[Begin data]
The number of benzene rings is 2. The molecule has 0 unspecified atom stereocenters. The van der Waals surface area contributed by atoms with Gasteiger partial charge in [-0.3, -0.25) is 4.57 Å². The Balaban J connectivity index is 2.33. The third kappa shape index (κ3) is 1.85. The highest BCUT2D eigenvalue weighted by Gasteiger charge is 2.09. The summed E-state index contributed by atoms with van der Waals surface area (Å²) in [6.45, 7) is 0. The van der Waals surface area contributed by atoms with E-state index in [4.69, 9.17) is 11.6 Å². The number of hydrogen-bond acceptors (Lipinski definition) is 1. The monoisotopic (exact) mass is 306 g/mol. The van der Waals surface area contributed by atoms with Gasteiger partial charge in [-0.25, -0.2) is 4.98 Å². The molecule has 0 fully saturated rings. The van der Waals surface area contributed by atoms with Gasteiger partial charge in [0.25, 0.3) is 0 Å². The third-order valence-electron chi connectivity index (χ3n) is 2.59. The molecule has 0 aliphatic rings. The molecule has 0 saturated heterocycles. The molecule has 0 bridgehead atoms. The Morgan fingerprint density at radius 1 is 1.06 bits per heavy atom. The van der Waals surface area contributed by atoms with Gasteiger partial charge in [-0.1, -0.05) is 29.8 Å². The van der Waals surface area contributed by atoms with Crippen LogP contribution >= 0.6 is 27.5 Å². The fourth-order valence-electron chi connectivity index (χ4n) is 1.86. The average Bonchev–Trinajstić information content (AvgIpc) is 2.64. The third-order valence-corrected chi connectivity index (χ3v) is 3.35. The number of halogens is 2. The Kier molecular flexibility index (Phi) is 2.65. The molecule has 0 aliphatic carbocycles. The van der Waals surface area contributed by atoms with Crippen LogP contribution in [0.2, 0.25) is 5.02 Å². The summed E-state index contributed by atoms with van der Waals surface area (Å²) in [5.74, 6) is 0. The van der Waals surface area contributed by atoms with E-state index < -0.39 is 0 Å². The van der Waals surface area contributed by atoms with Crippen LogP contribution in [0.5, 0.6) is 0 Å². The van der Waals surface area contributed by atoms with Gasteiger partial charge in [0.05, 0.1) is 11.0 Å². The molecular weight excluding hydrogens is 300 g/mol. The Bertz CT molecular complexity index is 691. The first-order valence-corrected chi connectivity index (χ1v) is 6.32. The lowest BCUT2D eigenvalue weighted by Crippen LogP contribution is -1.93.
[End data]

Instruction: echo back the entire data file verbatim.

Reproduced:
The number of benzene rings is 2. The molecule has 0 unspecified atom stereocenters. The van der Waals surface area contributed by atoms with Gasteiger partial charge in [-0.3, -0.25) is 4.57 Å². The Balaban J connectivity index is 2.33. The third kappa shape index (κ3) is 1.85. The highest BCUT2D eigenvalue weighted by Gasteiger charge is 2.09. The summed E-state index contributed by atoms with van der Waals surface area (Å²) in [6.45, 7) is 0. The van der Waals surface area contributed by atoms with E-state index in [4.69, 9.17) is 11.6 Å². The number of hydrogen-bond acceptors (Lipinski definition) is 1. The monoisotopic (exact) mass is 306 g/mol. The van der Waals surface area contributed by atoms with Gasteiger partial charge in [-0.25, -0.2) is 4.98 Å². The molecule has 0 fully saturated rings. The van der Waals surface area contributed by atoms with Gasteiger partial charge in [0.25, 0.3) is 0 Å². The third-order valence-electron chi connectivity index (χ3n) is 2.59. The molecule has 0 aliphatic rings. The molecule has 0 saturated heterocycles. The molecule has 0 bridgehead atoms. The Morgan fingerprint density at radius 1 is 1.06 bits per heavy atom. The van der Waals surface area contributed by atoms with Gasteiger partial charge in [-0.1, -0.05) is 29.8 Å². The van der Waals surface area contributed by atoms with Crippen LogP contribution >= 0.6 is 27.5 Å². The fourth-order valence-electron chi connectivity index (χ4n) is 1.86. The average Bonchev–Trinajstić information content (AvgIpc) is 2.64. The third-order valence-corrected chi connectivity index (χ3v) is 3.35. The number of halogens is 2. The Kier molecular flexibility index (Phi) is 2.65. The molecule has 0 aliphatic carbocycles. The van der Waals surface area contributed by atoms with Crippen LogP contribution in [0.2, 0.25) is 5.02 Å². The summed E-state index contributed by atoms with van der Waals surface area (Å²) in [5.74, 6) is 0. The van der Waals surface area contributed by atoms with E-state index < -0.39 is 0 Å². The van der Waals surface area contributed by atoms with Crippen LogP contribution in [0.5, 0.6) is 0 Å². The van der Waals surface area contributed by atoms with Gasteiger partial charge in [0.05, 0.1) is 11.0 Å². The molecular weight excluding hydrogens is 300 g/mol. The Bertz CT molecular complexity index is 691. The first-order valence-corrected chi connectivity index (χ1v) is 6.32. The lowest BCUT2D eigenvalue weighted by Crippen LogP contribution is -1.93.